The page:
Tag Info

New answers tagged

8

With tr, use the -s ("squeeze repeats") option: $ tr -s " " < file ID Name 1 a 2 b 3 g 6 f An awk solution: $ awk '{$2=$2}1' file ID Name 1 a 2 b 3 g 6 f When you change a field in record, awk rebuild $0, takes all field and concat them together, separated by OFS, which is a space by default.


3

Just use column: column -t inputFile Output: ID Name 1 a 2 b 3 g 6 f


0

I would suggest creating a script that runs as root. Have it run hourly, writing the output of 'faillog -a' to a text file everyone has access to. Then have your MOTD grep that file for the current user. This would avoid having to make any unnecessary permissions changes or granting someone sudo access that doesn't need it.


2

Just pipe through a while loop: git diff --name-only develop | grep coffee$ | while IFS= read -r file; do ./node_modules/.bin/coffeelint "$file" done


0

Few comments about your code: If you want to easily insert configuration from "replacements" if it doesn't exist, consider iterating each "replacement" over the lines of the file instead of each line of the file over "replacements". This way, if you don't find any replacement key in the lines, construct and write a new configuration line. I would rather ...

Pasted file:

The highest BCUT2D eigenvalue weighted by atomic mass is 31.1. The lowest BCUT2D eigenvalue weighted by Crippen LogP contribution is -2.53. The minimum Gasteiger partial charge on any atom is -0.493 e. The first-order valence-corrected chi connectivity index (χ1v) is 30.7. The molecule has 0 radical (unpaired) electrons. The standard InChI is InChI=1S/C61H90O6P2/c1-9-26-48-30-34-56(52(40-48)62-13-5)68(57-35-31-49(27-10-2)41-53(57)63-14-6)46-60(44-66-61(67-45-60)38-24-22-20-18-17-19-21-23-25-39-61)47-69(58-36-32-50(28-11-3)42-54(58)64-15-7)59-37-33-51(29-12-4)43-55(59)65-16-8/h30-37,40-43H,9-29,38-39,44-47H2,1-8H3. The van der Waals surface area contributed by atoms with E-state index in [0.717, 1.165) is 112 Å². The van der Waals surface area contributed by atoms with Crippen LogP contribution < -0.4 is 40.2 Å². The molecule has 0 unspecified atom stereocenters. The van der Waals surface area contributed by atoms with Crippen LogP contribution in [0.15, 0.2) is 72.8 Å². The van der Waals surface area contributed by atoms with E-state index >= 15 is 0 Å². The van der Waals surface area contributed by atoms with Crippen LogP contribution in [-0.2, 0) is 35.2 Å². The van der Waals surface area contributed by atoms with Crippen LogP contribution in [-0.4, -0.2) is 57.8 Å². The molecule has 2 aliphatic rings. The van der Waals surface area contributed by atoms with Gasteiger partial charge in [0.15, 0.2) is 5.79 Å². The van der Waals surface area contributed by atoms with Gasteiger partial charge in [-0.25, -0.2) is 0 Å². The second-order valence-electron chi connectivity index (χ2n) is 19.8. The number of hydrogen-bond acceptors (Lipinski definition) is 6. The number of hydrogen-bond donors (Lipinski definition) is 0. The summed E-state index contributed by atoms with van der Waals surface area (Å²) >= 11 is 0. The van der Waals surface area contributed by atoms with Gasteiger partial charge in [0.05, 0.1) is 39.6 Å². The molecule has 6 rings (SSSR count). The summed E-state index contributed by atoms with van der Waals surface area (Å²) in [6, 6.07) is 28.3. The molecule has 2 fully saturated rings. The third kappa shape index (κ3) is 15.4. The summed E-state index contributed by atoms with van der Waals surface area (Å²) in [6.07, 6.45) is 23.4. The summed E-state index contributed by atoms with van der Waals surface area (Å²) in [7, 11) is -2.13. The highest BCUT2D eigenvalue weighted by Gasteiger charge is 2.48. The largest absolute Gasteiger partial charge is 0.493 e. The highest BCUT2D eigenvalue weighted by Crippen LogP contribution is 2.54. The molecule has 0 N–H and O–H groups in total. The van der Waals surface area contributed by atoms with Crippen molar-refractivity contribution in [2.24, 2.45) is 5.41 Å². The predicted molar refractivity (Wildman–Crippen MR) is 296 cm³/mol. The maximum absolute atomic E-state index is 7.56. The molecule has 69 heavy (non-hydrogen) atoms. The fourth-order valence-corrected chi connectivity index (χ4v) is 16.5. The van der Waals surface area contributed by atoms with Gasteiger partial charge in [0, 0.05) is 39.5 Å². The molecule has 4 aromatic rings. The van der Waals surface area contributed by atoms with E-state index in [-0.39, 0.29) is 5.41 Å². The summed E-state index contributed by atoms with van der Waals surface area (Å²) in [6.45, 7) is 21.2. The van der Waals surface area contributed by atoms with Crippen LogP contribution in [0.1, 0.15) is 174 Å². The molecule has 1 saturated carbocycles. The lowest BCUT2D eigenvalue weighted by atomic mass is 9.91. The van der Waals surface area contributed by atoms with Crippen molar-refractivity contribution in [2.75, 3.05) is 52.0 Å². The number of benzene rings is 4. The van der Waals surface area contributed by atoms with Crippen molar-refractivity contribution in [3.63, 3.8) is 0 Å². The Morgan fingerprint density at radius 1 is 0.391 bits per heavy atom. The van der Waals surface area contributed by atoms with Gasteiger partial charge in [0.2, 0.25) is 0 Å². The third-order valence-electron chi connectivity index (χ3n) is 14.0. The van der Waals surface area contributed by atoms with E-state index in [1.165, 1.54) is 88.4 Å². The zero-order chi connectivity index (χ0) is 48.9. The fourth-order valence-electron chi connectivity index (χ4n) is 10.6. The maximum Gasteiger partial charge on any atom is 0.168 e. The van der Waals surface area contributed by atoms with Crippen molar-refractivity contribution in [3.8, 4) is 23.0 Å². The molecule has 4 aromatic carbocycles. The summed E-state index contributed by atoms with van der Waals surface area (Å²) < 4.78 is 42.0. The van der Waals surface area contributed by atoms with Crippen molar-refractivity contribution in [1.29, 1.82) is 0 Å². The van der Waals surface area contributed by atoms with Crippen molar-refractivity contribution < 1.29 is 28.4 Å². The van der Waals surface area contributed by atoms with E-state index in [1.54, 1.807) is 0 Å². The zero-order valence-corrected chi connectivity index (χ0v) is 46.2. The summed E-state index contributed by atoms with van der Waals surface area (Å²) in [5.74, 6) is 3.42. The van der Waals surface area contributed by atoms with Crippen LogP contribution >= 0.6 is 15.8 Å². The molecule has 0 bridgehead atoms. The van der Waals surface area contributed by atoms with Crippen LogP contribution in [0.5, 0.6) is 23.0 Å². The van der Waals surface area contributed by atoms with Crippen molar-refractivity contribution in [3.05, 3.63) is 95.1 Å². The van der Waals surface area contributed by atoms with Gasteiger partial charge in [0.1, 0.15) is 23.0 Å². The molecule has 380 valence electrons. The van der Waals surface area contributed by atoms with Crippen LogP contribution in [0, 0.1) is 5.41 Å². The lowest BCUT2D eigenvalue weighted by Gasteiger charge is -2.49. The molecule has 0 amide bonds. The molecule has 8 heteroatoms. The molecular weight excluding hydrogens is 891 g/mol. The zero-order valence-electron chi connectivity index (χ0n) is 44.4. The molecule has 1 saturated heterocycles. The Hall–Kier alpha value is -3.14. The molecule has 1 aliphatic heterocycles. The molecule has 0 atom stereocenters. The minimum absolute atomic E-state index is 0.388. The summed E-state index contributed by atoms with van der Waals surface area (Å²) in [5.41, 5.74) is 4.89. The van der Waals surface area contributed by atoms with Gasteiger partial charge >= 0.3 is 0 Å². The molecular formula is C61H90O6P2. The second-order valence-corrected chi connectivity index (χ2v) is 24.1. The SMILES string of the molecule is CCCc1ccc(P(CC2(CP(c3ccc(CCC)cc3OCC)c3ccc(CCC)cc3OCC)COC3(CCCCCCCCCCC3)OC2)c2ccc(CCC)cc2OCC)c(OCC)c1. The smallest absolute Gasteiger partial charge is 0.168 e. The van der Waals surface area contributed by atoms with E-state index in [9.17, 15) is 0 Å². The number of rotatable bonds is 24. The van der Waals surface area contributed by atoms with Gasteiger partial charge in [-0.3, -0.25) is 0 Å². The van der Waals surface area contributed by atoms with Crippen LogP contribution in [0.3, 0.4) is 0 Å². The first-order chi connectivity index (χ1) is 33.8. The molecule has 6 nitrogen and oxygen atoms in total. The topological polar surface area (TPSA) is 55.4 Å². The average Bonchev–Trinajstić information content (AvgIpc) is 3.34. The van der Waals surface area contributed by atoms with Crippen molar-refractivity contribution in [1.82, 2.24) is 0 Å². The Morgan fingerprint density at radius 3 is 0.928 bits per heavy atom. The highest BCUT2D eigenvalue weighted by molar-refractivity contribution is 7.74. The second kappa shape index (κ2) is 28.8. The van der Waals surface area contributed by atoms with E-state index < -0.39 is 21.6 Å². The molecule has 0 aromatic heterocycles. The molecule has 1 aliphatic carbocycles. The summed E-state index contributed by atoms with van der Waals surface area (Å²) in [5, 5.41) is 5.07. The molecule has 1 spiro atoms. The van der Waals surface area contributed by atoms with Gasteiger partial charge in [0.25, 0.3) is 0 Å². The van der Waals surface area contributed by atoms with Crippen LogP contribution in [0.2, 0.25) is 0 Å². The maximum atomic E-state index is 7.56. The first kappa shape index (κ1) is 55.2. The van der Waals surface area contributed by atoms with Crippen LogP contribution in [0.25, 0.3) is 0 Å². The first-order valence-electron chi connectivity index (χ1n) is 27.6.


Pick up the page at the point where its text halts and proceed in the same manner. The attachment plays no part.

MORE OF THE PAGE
2

I would probably do something like this: # as proposed by csny, only open file quickly (file is closed after with statement) with open('sysctl.conf') as infile: infilelines = infile.readlines() outfile = open('sysctl.conf.new', 'w') replacements = {'Net.ipv4.icmp_echo_ignore_all' :'1', 'Net.ipv4.icmp_echo_ignore_broadcasts' :'1', ...


0

With zsh: print -r -- **/*.csv(D:a:q) Note that some characters (like newline, tab or non-printable ones) are rendered with the $'...' notation which may be a problem for you. Another approach is: print -r -- *.csv(e/'REPLY=${(qq)REPLY:a}'/) Where all the file paths are single-quoted.


0

There is a good answer here in this stackoverflow question For example to extend an alias of 'ls' by adding a '-o' you would do eval "$(alias -p|grep '^alias ls='|sed "s/'$/ -o'/")"


3

For passing file paths as arguments to a command, find does this on its own with its -exec option without any xargs trickery: find /home/user -name '*.csv' -exec yourcommand '{}' + That will find every file called *.csv in /home/user and then execute yourcommand /home/user/a\ b.csv /home/user/my\ dir/c\ d\$2.csv ... with all of the found files as ...


2

If you just installed it it's likely that your shell has cached the old path. Use: hash -r to clear the command hash table and then try running the command again.


5

An ugly way of doing this (i.e. causing a function call in shell based on output from awk) could look like this: awk -F '\t' ' FNR < 2 {next} FNR == NR { for (i=2; i <= NF; i++) { if (($i == 1) || ($i == 4)) printf "retrieve %s\n", $i if (($i == 2) || ($i == 2)) printf "retrieve2 ...


1